They should, just because they are so healthy (like wine, of course, in moderation). Scientists have redeemed coffee’s reputation with recent research touting the benefits of coffee to improved health. A cup or two of coffee each day has been shown to lower the risk of heart disease, kidney stones, strokes, Type 2 diabetes, Parkinson’s disease, cirrhosis and dementia. Coffee contains beneficial antioxidants that help fight off free radicals.

Not only does coffee improve health, caffeine improves athletic performance.

Forget what you’ve probably heard about coffee causing you to be dehydrated. It’s not true, it’s just not. A cup (or even two, or three) of coffee will not dehydrate you. Hundreds of studies have shown that caffeine helps athletes run faster, and run farther. Caffeine:

  • delays perceived muscle soreness
  • enhances the body’s use of fat as a fuel (critical for endurance runners)
  • increases sprint speed and power
  • boosts alertness and improves reaction time

Caffeine’s benefits extend beyond the workout. Taking caffeine before a workout actually aids in recovery after a workout. That’s because caffeine induces a greater release of anti-inflammatory substances, called interleukins, thus reducing muscle soreness and speeding recovery.

This is why, 30 minutes to an hour before each hard workout, I drink a 20-ounce, mango-flavored drink called Prepare.
Prepare contains 100 mg of caffeine (the equivalent of about a cup of coffee). Prepare also contains plenty of other ingredients that boost athletic performance.

Nitric Oxide

Prepare helps me get the most out of each run, whether training or a race, by enhancing my body’s production of nitric oxide. Nitric oxide expands blood vessels, which allows more blood to reach more muscles more efficiently. Nitric oxide speeds the delivery of oxygen and nutrients to working muscles, thus boosting performance.

Prepare was developed by Dr. Lou Ignarro, who earned the Nobel prize in medicine for his discovery of the importance of nitric oxide to the cardiovascular system. Outside the laboratory, Dr. Ignarro is an avid cyclist and has completed 13 marathons. His credibility is based both on his Nobel-prize-winning research and his personal experience.

Prepare contains the precursors L-Arginine, L-Citrulline and L-Ornithine aKG that cause the body to produce more nitric oxide. Prepare is the only sports nutrition product exclusively endorsed by Dr. Ignarro, a member of the Editorial and Nutrition Advisory Boards of the Herbalife Nutrition Institute. Dr. Ignarro is revolutionizing sports nutrition and performance. Sports nutrition companies are now trying to capitalize on Dr. Ignarro’s research by offering products they claim boosts the body’s nitric oxide production. Some of those may be fine products; however, many of them fall short of the claims because they try to cut corners (and costs) and neglect key elements of Dr. Ignarro’s findings.

Creatine

Prepare also contains 2,100 mg of creatine per serving. Creatine supports the fast-twitch muscle contractions required for explosive athletic movement. Creatine enables muscles to become larger and stronger by stimulating protein synthesis in muscle tissue and decreasing the breakdown of protein. Creatine also decreases mental fatigue, and in a long endurance run, mental stamina is just as important as muscle.

In addition, Prepare contains maltodextrin, a carbohydrate that provides energy and helps facilitate creatine uptake.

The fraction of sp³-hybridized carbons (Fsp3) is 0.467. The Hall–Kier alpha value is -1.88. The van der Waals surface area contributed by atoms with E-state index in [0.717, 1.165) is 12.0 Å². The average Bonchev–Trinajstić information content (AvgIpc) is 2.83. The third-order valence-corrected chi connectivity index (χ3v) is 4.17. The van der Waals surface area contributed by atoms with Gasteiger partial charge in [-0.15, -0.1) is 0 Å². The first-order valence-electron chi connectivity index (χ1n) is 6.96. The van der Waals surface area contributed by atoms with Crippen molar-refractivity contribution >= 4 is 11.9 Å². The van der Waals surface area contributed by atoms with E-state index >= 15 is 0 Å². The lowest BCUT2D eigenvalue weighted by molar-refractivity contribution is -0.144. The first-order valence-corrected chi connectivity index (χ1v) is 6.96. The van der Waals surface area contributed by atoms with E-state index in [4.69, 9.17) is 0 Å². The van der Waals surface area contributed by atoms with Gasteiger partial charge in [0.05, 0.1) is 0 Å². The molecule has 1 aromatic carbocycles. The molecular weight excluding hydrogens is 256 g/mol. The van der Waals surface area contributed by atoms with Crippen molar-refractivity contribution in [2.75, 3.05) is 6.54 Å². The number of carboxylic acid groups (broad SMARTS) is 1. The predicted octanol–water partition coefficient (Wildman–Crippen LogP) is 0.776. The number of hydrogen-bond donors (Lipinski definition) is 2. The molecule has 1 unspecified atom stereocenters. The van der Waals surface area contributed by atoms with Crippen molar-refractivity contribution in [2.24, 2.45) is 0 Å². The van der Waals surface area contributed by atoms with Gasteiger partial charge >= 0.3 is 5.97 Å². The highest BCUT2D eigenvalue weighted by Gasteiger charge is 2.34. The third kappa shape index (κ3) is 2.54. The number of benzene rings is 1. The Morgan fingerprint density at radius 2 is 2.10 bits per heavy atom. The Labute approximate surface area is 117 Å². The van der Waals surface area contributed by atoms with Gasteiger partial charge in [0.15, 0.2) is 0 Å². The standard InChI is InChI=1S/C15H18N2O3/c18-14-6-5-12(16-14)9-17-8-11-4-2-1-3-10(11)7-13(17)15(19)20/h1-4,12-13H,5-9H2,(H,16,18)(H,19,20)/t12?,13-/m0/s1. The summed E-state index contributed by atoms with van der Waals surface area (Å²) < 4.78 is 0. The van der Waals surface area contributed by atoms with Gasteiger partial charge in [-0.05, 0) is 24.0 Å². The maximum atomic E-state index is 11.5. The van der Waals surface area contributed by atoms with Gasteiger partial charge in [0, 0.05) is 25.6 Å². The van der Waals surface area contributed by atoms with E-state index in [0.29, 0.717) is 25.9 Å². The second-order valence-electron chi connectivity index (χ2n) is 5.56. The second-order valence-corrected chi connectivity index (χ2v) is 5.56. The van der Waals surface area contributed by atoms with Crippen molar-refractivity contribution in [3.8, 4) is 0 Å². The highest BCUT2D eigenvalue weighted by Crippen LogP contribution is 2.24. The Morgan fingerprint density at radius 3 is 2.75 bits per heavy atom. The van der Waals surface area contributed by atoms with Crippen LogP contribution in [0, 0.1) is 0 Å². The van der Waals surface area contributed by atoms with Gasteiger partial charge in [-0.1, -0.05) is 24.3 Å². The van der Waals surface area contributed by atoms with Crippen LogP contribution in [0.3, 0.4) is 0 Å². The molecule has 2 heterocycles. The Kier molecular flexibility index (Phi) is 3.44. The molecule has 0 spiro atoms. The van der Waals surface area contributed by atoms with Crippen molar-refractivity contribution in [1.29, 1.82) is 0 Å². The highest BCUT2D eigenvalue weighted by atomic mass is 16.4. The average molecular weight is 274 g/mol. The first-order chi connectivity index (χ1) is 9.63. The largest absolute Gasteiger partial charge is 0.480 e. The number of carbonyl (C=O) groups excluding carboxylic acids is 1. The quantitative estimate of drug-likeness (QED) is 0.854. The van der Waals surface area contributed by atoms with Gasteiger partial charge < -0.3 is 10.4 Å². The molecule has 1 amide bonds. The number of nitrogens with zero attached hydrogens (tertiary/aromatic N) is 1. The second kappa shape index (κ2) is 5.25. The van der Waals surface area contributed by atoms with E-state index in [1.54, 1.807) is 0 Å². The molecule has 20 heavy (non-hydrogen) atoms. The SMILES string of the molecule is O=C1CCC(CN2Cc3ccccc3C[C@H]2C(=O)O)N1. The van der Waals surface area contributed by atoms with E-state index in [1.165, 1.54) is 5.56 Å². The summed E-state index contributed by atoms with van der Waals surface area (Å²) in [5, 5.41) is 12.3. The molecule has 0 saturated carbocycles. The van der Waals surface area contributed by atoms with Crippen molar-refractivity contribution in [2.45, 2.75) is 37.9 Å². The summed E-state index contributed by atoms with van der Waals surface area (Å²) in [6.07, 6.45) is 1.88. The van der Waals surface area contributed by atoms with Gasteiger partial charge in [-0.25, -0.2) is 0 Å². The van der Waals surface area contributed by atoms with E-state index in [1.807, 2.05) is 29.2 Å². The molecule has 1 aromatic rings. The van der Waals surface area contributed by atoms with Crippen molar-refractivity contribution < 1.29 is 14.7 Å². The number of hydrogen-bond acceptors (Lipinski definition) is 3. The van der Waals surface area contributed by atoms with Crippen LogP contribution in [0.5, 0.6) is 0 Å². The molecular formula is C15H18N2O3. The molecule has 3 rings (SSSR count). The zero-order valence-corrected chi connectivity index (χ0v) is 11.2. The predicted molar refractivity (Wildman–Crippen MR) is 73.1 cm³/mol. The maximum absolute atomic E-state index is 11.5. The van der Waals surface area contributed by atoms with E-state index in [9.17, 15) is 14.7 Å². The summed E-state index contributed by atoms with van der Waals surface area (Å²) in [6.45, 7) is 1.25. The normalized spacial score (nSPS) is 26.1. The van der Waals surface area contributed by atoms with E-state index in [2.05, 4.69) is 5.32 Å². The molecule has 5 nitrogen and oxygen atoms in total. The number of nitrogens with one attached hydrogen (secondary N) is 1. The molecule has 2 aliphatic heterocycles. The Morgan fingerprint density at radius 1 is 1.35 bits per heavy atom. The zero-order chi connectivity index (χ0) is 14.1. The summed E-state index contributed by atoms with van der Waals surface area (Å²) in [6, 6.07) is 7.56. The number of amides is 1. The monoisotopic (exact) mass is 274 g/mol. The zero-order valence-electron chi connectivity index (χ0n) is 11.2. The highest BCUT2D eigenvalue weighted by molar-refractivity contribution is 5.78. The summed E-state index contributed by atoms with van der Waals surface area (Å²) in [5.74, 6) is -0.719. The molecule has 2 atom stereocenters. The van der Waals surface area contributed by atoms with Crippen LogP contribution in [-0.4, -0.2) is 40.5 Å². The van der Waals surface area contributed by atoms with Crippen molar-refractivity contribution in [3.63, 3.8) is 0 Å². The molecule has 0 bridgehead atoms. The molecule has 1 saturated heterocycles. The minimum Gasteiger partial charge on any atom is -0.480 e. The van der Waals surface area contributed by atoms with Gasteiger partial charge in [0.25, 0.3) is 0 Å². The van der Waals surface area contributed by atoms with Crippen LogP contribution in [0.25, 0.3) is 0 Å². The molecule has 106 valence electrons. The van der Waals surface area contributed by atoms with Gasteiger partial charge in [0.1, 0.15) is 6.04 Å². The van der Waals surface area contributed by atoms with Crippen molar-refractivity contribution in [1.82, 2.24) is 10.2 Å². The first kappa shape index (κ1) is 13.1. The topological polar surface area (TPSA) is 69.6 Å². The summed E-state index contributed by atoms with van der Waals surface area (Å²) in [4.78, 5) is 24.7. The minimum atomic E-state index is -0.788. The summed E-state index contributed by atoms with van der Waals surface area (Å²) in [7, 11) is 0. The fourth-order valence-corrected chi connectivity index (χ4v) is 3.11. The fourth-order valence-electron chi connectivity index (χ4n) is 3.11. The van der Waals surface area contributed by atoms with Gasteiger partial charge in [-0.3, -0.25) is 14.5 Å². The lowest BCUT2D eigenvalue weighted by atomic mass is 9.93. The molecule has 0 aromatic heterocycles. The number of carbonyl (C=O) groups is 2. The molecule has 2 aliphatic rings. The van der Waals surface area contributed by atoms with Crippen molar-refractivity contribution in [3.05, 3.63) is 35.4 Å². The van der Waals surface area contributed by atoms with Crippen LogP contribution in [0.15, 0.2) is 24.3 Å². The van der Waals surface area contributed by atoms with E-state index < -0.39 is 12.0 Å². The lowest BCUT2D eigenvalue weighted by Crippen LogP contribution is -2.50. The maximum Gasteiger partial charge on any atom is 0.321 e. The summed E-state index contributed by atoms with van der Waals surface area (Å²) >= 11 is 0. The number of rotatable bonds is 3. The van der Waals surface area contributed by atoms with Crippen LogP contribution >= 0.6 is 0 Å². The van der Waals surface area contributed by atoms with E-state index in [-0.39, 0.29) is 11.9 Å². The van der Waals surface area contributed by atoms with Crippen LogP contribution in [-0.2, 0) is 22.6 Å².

Bottom Line: Train hard, race hard. Prepare is invaluable in my own training, giving me the boost I need to train harder so that I can race harder.

Learn more about Prepare

Trying to lasso the Yasso

 

Bart Yasso, inventor of the Yasso 800s


 

This week launches a new phase of training as I approach two fall marathons. I’ve incorporated an ingenious torture device called the Yasso 800s as I’ve increased my mileage to top 50 miles per week.

So far, so good.

Yasso 800s are named for 1) their creator, Runner’s World Chief Running Officer Bart Yasso, and 2) the 800-meter distance (half a mile, or twice around a track) for the speed workout of 10 x 800 meters (10 laps of 800 meters each, with a few minutes of rest in between each lap).

I’ve never used Yasso 800s in my training before, so I’m curious to see whether it makes a difference. This is basically a speed workout to push me to a faster pace. 

Here’s how it works:

After running a mile to warm up, I run half a mile at a pace of 7 minutes per mile. If I were running on a track, I’d run two laps around the track. However, the recent heat wave has forced me indoors, onto the treadmill, so I measure a half-mile instead of meters or laps. (A pace of 7 minutes per mile is the equivalent of 8.6 miles per hour on a treadmill.)

Why a 7-minute pace? Because the formula for Yasso 800s is to run 800 meters at a pace, in minutes and seconds, to predict my marathon finish time, in hours and minutes. In other words, if I can run 10 laps of a half-mile each at a 7-minute pace, which is 800 meters in 3 minutes and 30 seconds, then I can run a marathon in 3 hours and 30 minutes.

Want to run a marathon in 4 hours? Then run Yasso 800s at a pace of 8 minutes per mile. You’ll run each half-mile in 4 minutes, 0 seconds and you’ll finish the marathon in 4 hours, 0 minutes. You get the idea.

I don’t pretend to understand the science and math behind this. But I’m told it works. Kinda like my DVR.

So, a mile warmup then a half-mile at a 7-minute pace, followed by 3 1/2 minutes at an easy recovery jog (a pace of 10 minutes per mile, or 6.0 on the treadmill). Run for 3 1/2 minutes, jog for 3 1/2 minutes.

Repeat this series of run-jog, 3 1/2 minutes fast then 3 1/2 minutes slow. Begin with four cycles the first time. Repeat the work-out each week, adding a cycle each time, until you work up to running 10 cycles.

Here is a Runner’s World article that explains the technique. I suspect that Yasso 800s aren’t the magic formula they are sometimes promoted to be, simply because a short, fast run can’t duplicate some of the most critical elements of the marathon. But 800 repeats may be a good speed drill, and a rough gauge of my fitness level.

Although I based my Yasso 800s on a 3:30 marathon finish time, my goal is actually to finish faster than 3:30 (my Boston qualifying time). I’m hoping to set a personal record at the Williams Route 66 Marathon in Tulsa, Okla., on Nov. 24, so I need to finish faster than 3:26.

There, I said it out loud. Now I feel accountable.

But first, I’ll run the Kansas City Marathon on Oct. 19. With two marathons so close together, I need to deliberately slow down in Kansas City so that I can recover for a hard race in Tulsa. I don’t want to peak too early for Tulsa’s race, so I’m running my Yasso 800s just a bit slower.

I finished my first Yasso 800 workout this week, repeating four cycles for a total of 5 miles (including warm-up and cool-down.) It was difficult, but doable. So far, so good.